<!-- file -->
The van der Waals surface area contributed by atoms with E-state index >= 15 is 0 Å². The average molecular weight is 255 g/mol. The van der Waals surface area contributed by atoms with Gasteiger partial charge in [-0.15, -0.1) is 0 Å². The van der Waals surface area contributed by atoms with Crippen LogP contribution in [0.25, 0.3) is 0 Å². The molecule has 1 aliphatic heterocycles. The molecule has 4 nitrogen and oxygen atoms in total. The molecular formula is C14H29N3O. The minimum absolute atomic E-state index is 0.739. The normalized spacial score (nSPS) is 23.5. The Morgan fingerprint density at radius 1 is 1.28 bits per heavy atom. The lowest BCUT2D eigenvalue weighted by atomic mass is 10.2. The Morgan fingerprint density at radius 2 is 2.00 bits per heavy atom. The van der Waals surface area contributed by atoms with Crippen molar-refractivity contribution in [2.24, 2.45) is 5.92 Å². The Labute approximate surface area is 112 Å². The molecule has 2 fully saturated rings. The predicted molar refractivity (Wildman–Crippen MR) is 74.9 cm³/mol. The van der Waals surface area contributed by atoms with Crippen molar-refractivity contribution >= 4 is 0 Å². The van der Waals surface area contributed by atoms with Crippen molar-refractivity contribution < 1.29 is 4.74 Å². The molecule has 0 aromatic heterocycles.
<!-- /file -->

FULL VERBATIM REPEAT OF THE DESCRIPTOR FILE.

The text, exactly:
The van der Waals surface area contributed by atoms with E-state index >= 15 is 0 Å². The average molecular weight is 255 g/mol. The van der Waals surface area contributed by atoms with Gasteiger partial charge in [-0.15, -0.1) is 0 Å². The van der Waals surface area contributed by atoms with Crippen LogP contribution in [0.25, 0.3) is 0 Å². The molecule has 1 aliphatic heterocycles. The molecule has 4 nitrogen and oxygen atoms in total. The molecular formula is C14H29N3O. The minimum absolute atomic E-state index is 0.739. The normalized spacial score (nSPS) is 23.5. The Morgan fingerprint density at radius 1 is 1.28 bits per heavy atom. The lowest BCUT2D eigenvalue weighted by atomic mass is 10.2. The Morgan fingerprint density at radius 2 is 2.00 bits per heavy atom. The van der Waals surface area contributed by atoms with Crippen molar-refractivity contribution in [2.24, 2.45) is 5.92 Å². The Labute approximate surface area is 112 Å². The molecule has 2 fully saturated rings. The predicted molar refractivity (Wildman–Crippen MR) is 74.9 cm³/mol. The van der Waals surface area contributed by atoms with Crippen molar-refractivity contribution >= 4 is 0 Å². The van der Waals surface area contributed by atoms with Crippen molar-refractivity contribution < 1.29 is 4.74 Å². The molecule has 0 aromatic heterocycles.